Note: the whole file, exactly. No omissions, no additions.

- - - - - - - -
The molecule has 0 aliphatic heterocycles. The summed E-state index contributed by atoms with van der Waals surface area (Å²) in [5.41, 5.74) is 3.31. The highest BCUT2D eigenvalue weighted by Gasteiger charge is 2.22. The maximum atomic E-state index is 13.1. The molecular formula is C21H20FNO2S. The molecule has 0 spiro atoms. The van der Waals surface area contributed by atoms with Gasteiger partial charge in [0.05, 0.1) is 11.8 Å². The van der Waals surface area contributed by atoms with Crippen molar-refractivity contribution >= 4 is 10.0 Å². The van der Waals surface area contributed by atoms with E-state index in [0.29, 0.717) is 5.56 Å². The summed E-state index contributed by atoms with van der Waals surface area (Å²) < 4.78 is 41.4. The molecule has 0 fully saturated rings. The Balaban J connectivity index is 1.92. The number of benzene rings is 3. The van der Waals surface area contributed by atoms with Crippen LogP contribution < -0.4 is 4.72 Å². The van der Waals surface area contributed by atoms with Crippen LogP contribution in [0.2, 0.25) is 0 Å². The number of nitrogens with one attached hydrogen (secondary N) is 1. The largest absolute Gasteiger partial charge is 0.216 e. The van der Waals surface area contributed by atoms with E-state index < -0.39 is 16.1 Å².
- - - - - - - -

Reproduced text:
The molecule has 0 aliphatic heterocycles. The summed E-state index contributed by atoms with van der Waals surface area (Å²) in [5.41, 5.74) is 3.31. The highest BCUT2D eigenvalue weighted by Gasteiger charge is 2.22. The maximum atomic E-state index is 13.1. The molecular formula is C21H20FNO2S. The molecule has 0 spiro atoms. The van der Waals surface area contributed by atoms with Gasteiger partial charge in [0.05, 0.1) is 11.8 Å². The van der Waals surface area contributed by atoms with Crippen molar-refractivity contribution >= 4 is 10.0 Å². The van der Waals surface area contributed by atoms with E-state index in [0.29, 0.717) is 5.56 Å². The summed E-state index contributed by atoms with van der Waals surface area (Å²) < 4.78 is 41.4. The molecule has 0 fully saturated rings. The Balaban J connectivity index is 1.92. The number of benzene rings is 3. The van der Waals surface area contributed by atoms with Crippen LogP contribution < -0.4 is 4.72 Å². The van der Waals surface area contributed by atoms with Crippen LogP contribution in [0.2, 0.25) is 0 Å². The number of nitrogens with one attached hydrogen (secondary N) is 1. The largest absolute Gasteiger partial charge is 0.216 e. The van der Waals surface area contributed by atoms with E-state index < -0.39 is 16.1 Å².